Disagreement over recruitment into the SPW programme had pitted the Minister of State for Labour and Employment, Festus Keyamo, against the joint committee of the National Assembly on employment and labour.
According to the minister, federal lawmakers wanted to hijack the programme after collecting 15 per cent of the job slots.
The disagreement and Mr Keyamo’s angry rebuttal led the lawmakers to vow notto appropriate any fund for the programme unless it was removed from the desk of the minister.
They want the National Directorate of Employment (NDE) to implement the programme without the involvement of Mr Keyamo who is the minister supervising the agency.
Another conflict soon emerged between Mr Keyamo and the Director-General of the NDE, Nasir Ladan, over who between them would run the programme.
The NDE is an agency under the Ministry of Labour and Employment.
But in a directive dated December 4, President Buhari sacked the NDE DG, effective December 7, and ordered Mr Keyamo to nominate an acting DG.
Although, no reason was given for the sack, many accounts suggested that it was as a result of the power play between Messrs Keyamo and Ladan.
But the House of Representatives immediately urged the government to reinstate Mr Ladan and suspend the public work scheme.
The lawmakers’ intervention came days after Mr Keyamo announced that the programme would kick off in January 2021. It remains uncertain whether the programme will take off according to that latest schedule.
However, mixed reactions have trailed the travails of the programme among Nigerians.
The Executive Director of Brain Builders Youth Development Initiative, Olasupo Opeyemi, urged Nigerians to give the government more time to properly implement the programme.
“Considering the impact of Covid-19 and bureaucratic processes involved in government policies and projects, it will be good to given the government more time to ensure the achievement of the aims of the project,” he said.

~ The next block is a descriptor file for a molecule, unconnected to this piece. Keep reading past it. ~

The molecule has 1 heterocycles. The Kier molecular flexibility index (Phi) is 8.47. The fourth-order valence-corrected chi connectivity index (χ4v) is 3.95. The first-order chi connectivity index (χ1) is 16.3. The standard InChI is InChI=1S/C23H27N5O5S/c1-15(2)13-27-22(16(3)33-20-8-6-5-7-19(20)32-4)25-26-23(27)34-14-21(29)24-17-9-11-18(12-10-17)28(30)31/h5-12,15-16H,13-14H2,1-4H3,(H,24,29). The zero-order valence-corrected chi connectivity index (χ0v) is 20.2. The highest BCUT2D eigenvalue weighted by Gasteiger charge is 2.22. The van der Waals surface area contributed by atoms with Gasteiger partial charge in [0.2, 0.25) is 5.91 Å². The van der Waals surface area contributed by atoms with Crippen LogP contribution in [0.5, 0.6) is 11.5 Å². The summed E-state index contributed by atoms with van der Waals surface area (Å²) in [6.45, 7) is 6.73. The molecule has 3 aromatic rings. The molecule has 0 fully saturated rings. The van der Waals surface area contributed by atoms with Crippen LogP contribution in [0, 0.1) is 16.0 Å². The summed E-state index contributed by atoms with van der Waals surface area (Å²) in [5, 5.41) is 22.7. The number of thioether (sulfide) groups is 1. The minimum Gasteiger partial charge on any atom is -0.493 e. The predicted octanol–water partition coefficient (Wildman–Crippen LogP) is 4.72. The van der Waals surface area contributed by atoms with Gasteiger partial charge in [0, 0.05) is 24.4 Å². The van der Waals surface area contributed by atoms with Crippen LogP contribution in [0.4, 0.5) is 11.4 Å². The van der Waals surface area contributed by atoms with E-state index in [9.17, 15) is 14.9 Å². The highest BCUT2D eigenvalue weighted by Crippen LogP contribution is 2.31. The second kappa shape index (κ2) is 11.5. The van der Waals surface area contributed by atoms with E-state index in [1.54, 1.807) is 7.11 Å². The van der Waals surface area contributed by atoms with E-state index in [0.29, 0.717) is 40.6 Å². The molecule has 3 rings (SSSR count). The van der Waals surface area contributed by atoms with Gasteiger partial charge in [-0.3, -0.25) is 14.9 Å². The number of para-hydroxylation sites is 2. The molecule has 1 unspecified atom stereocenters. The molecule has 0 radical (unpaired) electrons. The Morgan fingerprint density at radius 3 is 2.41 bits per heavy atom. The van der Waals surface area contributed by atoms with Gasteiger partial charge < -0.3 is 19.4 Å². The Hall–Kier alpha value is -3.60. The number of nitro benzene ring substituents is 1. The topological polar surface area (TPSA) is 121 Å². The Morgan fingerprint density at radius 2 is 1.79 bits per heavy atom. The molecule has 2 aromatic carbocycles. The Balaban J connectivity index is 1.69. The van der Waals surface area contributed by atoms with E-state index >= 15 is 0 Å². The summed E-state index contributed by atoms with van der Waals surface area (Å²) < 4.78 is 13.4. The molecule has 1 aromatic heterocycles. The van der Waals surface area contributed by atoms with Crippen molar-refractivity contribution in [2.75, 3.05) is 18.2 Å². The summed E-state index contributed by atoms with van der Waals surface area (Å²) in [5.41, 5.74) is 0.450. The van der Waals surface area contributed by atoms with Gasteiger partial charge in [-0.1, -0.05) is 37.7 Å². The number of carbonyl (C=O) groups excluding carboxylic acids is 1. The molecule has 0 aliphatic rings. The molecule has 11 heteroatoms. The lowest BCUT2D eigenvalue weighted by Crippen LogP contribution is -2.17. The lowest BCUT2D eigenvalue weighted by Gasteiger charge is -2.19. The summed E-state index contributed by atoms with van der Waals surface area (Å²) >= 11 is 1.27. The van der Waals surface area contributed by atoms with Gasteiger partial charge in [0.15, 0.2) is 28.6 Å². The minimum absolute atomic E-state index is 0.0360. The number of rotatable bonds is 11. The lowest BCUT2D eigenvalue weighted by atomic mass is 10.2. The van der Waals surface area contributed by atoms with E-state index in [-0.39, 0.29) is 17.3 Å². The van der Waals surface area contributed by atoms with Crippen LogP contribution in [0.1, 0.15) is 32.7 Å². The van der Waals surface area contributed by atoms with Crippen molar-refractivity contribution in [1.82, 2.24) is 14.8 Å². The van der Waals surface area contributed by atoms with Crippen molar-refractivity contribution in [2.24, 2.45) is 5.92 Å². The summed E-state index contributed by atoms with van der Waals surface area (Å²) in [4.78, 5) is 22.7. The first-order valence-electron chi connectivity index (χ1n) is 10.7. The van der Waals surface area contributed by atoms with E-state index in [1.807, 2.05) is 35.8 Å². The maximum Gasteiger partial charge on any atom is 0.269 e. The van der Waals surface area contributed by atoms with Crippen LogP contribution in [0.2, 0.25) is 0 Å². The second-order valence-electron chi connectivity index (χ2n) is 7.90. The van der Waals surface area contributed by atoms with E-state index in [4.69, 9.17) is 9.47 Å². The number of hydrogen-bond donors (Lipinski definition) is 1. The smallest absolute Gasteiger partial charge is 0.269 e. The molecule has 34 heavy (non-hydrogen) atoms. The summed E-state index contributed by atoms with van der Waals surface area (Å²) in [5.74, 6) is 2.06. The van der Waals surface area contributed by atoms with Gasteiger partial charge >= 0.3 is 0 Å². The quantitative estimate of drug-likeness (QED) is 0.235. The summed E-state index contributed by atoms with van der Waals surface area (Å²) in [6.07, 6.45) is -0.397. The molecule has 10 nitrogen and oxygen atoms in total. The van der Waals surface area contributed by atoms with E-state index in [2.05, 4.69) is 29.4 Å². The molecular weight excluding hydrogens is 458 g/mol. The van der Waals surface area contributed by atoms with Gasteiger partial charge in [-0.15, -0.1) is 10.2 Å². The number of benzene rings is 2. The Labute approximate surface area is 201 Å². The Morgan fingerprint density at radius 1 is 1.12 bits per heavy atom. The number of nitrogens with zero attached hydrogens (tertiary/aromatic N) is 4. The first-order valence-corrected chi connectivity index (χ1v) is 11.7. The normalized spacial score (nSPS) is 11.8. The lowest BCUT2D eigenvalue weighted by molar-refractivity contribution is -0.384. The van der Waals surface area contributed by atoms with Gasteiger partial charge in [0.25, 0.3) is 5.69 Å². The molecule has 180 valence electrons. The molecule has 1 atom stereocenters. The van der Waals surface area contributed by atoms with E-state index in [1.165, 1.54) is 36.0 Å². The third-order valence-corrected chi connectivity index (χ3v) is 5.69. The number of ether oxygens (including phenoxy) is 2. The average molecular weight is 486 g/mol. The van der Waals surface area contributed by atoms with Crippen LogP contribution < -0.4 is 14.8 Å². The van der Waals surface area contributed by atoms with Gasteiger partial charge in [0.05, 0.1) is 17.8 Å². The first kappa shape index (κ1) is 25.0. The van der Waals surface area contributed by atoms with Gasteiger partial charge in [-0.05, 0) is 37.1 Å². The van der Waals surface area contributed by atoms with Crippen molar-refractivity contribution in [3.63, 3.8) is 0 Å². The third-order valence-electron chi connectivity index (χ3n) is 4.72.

However, Mr Olasupo urged the government to come up with lasting solutions to the high unemployment and poverty rates in the country.
He said the government needs to “change the curricula of tertiary institutions to incorporate apprenticeship/internship and other courses for job creation.”
Another respondent, Jide Ojo, a development consultant, said the repeated postponement of the commencement may affect the aims of the programme.
“The government shouldn’t have dangled the carrot of 774,000 jobs if it does not have the resources or the operational plan for effective take-off and implementation,” he said.
“As the country is in an economic recession, the effect is negative. Dashing the hopes of the recruits to earn an income from the government, however little, will deepen distrust in government, more so that this particular intervention had been listed as part of the 35 achievements of Buhari’s government.”
He advised the government to be forthright in its dealings with the people
“The 774, 000 jobs are a promise made by this administration and if it wants to be trusted, it must live up to that expectation,” he said.